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A swell anchor!

I’m sure I’ve written before about how uncomfortable it can be to be at anchor when waves are hitting your boat at an angle not inline with the wind. Boats are made to rock to and fro, not side to side. Sailors too it seems. One way to deal with such a swell is to run a bridle line from your anchor rode to the side of your boat, trimming it in to adjust your boat’s alignment away from the wind and towards the swell direction. Another way, and one that the power boaters use frequently when in select anchorages, is to run a second anchor out from the stern towards, or even on to, the shore. This again can be used to alter the direction that the boat is pointing. When we first picked up the mooring in Bahia de Tortuga on Culebrita, it was nice and calm. As often happens though, as the afternoon drew on, a nasty swell developed. I thought it might be a great time to pretend we were a power boat and deploy our Fortress as a stern anchor and Rebecca, being the agreeable sort that she is, didn’t argue.

This pic is from Bahia Icacos on Vieques but it shows how the power boats anchor stern to the shore.

While Rebecca stayed on board paying out the rode (rope), I hopped in the dinghy, taking the anchor out towards shore. I placed it down in a spot that I felt would give us the correct angle when the rode was trimmed in. While I stayed in the water, watching the anchor, Rebecca put the rode on a winch and started drawing in the slack. And the idea would have worked too IF ONLY we weren’t fighting about 17-20 knots of wind!

When we finally got the boat trimmed in to the proper angle, the swell’s ill effect noticeably reduced, I really wasn’t comfortable with how much strain the wind was placing on both the boat and the anchor at that strange angle. Because of this, we decided to scrap the idea and retrieve the anchor. This is where the fun started. Do you think we could get that anchor out of the sand? Not a chance. It was stuck. Like cemented-in kind of stuck. I pulled and pulled, having to dive down each time to do so. There was just no budging it.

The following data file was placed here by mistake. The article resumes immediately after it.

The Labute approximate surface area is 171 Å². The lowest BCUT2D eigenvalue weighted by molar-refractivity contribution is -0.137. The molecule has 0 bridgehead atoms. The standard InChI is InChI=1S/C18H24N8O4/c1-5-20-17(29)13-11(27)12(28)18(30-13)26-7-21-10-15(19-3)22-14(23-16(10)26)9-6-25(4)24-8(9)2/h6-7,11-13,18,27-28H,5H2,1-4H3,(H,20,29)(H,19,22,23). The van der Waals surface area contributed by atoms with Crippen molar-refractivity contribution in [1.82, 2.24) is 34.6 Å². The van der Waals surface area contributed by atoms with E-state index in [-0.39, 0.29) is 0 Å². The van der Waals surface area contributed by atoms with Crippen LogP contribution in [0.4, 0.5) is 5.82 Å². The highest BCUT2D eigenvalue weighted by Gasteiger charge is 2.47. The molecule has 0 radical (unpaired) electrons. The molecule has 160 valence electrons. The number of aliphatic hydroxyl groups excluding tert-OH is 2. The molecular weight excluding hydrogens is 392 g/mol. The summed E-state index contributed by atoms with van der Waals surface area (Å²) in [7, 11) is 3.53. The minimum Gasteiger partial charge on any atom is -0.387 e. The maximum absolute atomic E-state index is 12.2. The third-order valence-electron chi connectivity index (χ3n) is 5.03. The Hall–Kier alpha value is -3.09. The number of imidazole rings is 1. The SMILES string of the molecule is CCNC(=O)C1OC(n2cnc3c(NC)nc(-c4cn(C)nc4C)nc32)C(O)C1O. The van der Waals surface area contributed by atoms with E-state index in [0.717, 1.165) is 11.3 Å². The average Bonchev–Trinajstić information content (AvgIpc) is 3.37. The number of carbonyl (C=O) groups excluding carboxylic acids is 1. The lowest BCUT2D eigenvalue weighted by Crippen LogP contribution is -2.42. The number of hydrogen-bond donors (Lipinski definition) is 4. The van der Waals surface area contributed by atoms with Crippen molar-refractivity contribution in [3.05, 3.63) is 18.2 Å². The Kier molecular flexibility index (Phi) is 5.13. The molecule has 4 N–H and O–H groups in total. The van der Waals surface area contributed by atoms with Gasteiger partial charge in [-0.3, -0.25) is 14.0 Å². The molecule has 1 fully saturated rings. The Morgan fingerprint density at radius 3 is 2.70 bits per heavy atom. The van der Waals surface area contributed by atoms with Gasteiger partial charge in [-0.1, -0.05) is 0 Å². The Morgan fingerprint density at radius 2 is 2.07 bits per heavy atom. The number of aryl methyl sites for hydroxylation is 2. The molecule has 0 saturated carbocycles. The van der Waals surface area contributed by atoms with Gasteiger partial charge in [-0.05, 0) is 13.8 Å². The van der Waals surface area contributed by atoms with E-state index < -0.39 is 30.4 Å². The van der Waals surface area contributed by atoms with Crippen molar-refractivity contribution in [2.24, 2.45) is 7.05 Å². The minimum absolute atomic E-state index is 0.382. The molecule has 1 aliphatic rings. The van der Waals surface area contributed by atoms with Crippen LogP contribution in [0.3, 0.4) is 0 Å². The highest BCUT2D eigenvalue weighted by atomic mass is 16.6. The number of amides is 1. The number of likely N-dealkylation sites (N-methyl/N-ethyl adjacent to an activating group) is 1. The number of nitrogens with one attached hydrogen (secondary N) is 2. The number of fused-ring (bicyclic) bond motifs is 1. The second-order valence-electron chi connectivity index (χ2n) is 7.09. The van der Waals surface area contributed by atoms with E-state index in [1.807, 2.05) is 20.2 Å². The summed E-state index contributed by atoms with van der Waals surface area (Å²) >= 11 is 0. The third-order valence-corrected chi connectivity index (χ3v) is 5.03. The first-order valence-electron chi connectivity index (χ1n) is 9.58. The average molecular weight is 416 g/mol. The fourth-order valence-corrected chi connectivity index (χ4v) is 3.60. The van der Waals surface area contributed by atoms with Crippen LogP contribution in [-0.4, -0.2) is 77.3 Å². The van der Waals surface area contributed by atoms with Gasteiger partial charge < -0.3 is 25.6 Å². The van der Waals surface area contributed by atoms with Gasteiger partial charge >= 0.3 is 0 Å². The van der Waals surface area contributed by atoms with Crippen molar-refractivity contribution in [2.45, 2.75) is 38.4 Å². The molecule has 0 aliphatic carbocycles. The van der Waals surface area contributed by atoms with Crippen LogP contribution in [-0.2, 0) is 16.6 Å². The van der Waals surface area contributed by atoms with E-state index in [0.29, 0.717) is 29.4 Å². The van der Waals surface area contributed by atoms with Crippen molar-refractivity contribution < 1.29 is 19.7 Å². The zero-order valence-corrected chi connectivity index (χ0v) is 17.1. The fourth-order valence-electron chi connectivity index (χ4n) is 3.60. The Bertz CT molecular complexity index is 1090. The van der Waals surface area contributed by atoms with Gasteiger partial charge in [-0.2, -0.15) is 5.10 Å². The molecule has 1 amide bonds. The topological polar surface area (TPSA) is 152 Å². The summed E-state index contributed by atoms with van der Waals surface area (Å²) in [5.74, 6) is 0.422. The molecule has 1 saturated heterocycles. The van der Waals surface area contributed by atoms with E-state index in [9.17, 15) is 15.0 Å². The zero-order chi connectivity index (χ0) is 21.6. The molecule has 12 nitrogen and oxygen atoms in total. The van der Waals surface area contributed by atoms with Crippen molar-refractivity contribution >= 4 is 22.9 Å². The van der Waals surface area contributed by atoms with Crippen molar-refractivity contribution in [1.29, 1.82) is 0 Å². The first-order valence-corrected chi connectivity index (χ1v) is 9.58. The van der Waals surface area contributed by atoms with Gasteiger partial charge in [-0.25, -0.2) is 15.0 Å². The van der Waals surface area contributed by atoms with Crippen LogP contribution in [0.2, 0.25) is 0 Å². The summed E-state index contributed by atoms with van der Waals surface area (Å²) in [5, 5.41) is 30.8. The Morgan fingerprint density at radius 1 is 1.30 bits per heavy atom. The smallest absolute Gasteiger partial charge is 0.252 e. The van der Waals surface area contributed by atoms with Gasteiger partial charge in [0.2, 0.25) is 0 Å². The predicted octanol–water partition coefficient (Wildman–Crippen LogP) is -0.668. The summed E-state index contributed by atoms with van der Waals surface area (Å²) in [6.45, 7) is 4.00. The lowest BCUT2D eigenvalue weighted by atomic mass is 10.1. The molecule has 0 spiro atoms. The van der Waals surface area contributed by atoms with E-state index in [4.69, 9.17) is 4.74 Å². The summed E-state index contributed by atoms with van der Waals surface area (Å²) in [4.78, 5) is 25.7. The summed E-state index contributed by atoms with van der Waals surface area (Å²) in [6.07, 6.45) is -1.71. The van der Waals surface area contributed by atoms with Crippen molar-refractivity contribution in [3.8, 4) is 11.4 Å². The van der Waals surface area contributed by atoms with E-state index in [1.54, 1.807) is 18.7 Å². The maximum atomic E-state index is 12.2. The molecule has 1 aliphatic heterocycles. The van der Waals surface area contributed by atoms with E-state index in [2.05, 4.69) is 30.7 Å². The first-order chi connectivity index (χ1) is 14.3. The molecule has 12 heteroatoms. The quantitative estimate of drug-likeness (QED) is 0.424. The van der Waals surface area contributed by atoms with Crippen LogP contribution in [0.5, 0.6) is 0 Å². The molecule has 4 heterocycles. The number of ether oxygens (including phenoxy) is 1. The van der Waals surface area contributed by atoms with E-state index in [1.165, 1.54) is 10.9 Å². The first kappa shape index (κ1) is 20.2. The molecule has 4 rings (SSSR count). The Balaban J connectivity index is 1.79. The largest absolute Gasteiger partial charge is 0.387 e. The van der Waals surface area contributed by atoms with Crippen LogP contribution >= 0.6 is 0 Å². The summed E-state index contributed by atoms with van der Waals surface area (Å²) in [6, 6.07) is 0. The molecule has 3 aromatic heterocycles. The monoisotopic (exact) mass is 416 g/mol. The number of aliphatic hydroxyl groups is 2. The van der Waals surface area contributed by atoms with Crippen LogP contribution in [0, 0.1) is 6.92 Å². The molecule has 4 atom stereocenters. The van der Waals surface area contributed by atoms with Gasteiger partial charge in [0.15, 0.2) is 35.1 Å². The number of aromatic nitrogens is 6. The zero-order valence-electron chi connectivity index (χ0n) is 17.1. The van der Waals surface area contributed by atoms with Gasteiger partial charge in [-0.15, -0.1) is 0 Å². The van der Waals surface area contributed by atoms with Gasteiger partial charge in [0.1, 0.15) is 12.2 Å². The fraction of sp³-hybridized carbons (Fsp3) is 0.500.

At this point I swam back to the boat and got a little plastic shovel that we keep on board. After diving down countless times, trying to dig the anchor out with this little shovel, Rebecca came out to spell me a bit, lending a hand. We took turns diving over and over again, scraping away the sand. As the daylight was quickly fading, we finally broke it free. For the record, this is only the third time we have ever used this anchor, once as a kedge back in Baltimore, once as a stern anchor in Florida and now this. Each time it has been crazy hard to retrieve. I guess it’s a good thing when your anchor holds too well. I think.

This anchor is a beast!

What’s that noise?

Just as we have come to expect certain noises on our boat, and react, sometimes with alarm, when a strange noise is heard, we do the same during our little hikes in the woods. We have now become accustomed to the noises in the bushes that the little lizards make, much louder we think than their small size should be able to create. Most bird noises we have come to expect as well, although the one that sounded like a car alarm back on Coffin Island made us stop and take notice. While hiking around Culebrita though (not up to the lighthouse, that is off limits!), we heard some sounds that definitely made us stop in our tracks. Literally.